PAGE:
It looks like a finance issue, it is really a peak oil issue. We blew our oil wad, we over built in terms of the number, size, and sprawl of houses. We are not living sustainably, we need inputs that are to big to keep up with our oil Jonesing. Most travel a long way to work, shop, and have lots of activities located all over a city in a day. We think we need so much stuff to put in those houses, in order to be okay. We got into a financial hole pushing this lifestyle which is how the little guy and gal ran up all of the debt they have taken on. The debt is now freezing up oil markets.

Everything is everything. Let's hope that after winter, comes the spring.

GeneMarchbanks's picture

Europe has seen high prices over longer periods and adjusted somewhat alright with Eurorail and, generally speaking, efficient public transport plus short distances.

The US is now going to have start making those same adjustments. Convert them engines to vegetable oil and corner the bicycle market pronto. If you're in the Southwest, ... uhm... pray.

Teamtc321's picture

Diesel engines in our transportation fleet need to be converted to Nat Gas now. We need to stop playing politic's with our food transportation here in the U.S. before it is to late.

Flakmeister's picture

Are you Pickens personal shill and Toadie???

disabledvet's picture

Totally fixable...and unlike the US the UK already has a natural gas infrastructure built out. Hmmmm. But no one wants to build the engine. Geee...I wonder why that is...

GeneMarchbanks's picture

Do go on?

Which theory do you subscribe to? I believe I've heard them all but you never know.

Teamtc321's picture

The engines are already built, diesel engines cat, cummin's etc. can be adapted with ease to burn nat gas. 


LawsofPhysics's picture

Better check on the BTUs and the FLUX required to maintain things in the current state.  Many engines can be easily adapted to burn propane, methane, and hydrogen gas.  And burn it they will, faster than you can imagine.

Flakmeister's picture

Yes, he is delusional.... I do not doubt the first 2000 truckers that convert will recoup the up front CAPEX....after that, good luck....


CrazyCooter's picture

When I was still in TX, I had residential NatGas and looked very closely at converting my 300c to bi-fuel. In my case, the numbers did not work, but I had the option to pull the trigger and do it.

It is very important to note that bi-fuel is the way to go forward, with some caveats. A home compressor system is required, which implies a residential nat gas supply. Assuming bi-fuel and home compression, a vehicle could conveniently burn the cheapest resource. At the time I priced it out, nat gas (by Gallon Gas Equivalent - GGE) was almost 40% cheaper as best I could tell (residential rates). I noted that all the public CNG stations absorbed this savings, thus the residential compressor.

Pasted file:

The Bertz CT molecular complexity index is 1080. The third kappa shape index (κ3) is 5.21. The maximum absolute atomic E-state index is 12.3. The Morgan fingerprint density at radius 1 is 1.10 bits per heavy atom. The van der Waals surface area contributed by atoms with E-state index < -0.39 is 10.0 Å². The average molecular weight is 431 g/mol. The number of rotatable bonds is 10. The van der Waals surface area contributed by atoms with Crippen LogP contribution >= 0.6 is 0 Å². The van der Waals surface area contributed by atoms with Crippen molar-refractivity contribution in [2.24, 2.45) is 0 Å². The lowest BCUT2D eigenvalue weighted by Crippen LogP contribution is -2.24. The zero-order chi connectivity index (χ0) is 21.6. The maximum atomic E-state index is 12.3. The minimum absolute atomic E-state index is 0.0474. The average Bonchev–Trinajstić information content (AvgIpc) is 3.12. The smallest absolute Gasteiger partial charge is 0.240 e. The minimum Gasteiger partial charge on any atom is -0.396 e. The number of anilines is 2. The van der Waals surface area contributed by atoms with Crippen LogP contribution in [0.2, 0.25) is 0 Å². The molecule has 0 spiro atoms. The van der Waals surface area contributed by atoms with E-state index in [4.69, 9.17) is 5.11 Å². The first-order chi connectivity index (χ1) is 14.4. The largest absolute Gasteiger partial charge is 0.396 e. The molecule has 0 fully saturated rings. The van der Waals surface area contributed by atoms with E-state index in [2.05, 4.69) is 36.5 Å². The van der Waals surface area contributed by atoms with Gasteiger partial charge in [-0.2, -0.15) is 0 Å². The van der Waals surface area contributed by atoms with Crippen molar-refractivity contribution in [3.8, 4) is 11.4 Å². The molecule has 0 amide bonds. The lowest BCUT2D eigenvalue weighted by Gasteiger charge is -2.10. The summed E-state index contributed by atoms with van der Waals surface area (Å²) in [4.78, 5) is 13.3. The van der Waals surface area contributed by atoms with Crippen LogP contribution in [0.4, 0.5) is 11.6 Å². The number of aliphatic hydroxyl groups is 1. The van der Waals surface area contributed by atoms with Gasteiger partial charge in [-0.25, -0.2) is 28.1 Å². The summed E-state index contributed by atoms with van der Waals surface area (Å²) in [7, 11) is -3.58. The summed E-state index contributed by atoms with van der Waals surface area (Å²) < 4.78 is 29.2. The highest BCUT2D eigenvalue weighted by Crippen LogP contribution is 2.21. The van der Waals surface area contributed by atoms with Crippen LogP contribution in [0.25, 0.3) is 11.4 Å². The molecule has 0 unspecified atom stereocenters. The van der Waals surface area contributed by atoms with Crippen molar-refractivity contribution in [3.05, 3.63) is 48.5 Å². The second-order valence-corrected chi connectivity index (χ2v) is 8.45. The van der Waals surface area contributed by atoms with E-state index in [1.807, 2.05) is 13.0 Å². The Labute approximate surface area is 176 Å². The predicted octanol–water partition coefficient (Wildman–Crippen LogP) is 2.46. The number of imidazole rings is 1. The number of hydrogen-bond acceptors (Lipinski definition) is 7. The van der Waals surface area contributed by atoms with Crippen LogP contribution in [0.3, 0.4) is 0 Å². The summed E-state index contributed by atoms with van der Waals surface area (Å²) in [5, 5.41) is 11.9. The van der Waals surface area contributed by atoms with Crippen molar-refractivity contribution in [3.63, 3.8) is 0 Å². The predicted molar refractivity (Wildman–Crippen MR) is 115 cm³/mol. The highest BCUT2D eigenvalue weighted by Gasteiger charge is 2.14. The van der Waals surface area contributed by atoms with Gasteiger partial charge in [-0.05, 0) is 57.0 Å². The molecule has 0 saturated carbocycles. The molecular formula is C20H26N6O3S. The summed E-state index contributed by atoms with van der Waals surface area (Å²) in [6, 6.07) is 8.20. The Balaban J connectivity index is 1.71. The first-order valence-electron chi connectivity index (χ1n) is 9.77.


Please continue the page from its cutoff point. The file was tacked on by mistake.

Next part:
All that said, CNG has long been popular with fleet vehicles ... and I am sure fleet vehicles have accountants with 10-keys thinking for them, so the numbers can work. But a fleet can afford its own nat gas supply, compressor, mechanics, etc. In the case of a consumer, the crux is an affordable bi-fuel vehicle and the service infrastructure (e.g. mechanic) to keep it operating. This was simple in the days of the carburetor, but today with all the electronics, not so much.

I still maintain a manufacturer can do a bi-fuel option for its most popular vehicle at a very affordable (and profitable) rate to the consumer. I figured it would cost a few grand as an add on, but the manufacturers are loathe to do this...



Little Red Rooter's picture

The need for potatoes was grand

As the riots got way out of hand

This was after the crash

Where they lost all their cash

And wished they bought oxen and land

Savvy's picture

There was an old man from Leeds

Who's garden produced only weeds

Reading "inflation"!

he drove to the station

Cause it only leads if it bleeds

Karl Napp's picture

Yesterday one of Germany's largest drugstore chain (Schlecker) filed for bankcruptcy, today it became known that the scond largest DIY chain (Praktiker) has difficulties to refinance its working capital needs. Yeah private consumption is great here in Germany.

Sandmann's picture

Schlecker was a skinflint who nickel and dimed his business to bankruptcy. DM and the other competitors are doing okay



You should have commented on MAN-Roland which Allianz SE let collapse

Trying to Understand's picture

...didn't obummer loan them a big chunk of change... if so... is this another solyndra??? If someone has a link...

Iam_Silverman's picture

"If someone has a link..."

I'm sure Mitt Romney's gang will have one up shortly................Oh, and I bet they'll implicate Newt as being in on it too!

Happy Swede's picture

"Then again, one probably should wonder what will happen to inflation once US economic growth returns (yes, we know), and banks suddenly inject $1.5 trillion in excess reserves, or 150% the currency base, into the economy. "


BANKS DO NOT LEND RESERVES. Period. They are capital constrained not revenue constrained and give loans to credit worthy customers. Debunks the whole hyperinflation argument. Sorry guys.


If a bank gives a loan to a customer it simply credits the customers bank account. It DOES NOT MOVE THE MONEY FROM OTHER DEPOSITS. Yes it is created out of thin air. Reserves hence have little or no impact on bank lending hence hyperinflation is not coming.

Quintus's picture

Are you saying that a bank with $100 billion in reserves won't lend out (Create) more money than that bank with $1 billion in reserves?

Oh, I think they will.  When has a bank ever just sat on capital that it could make a penny on by lending out?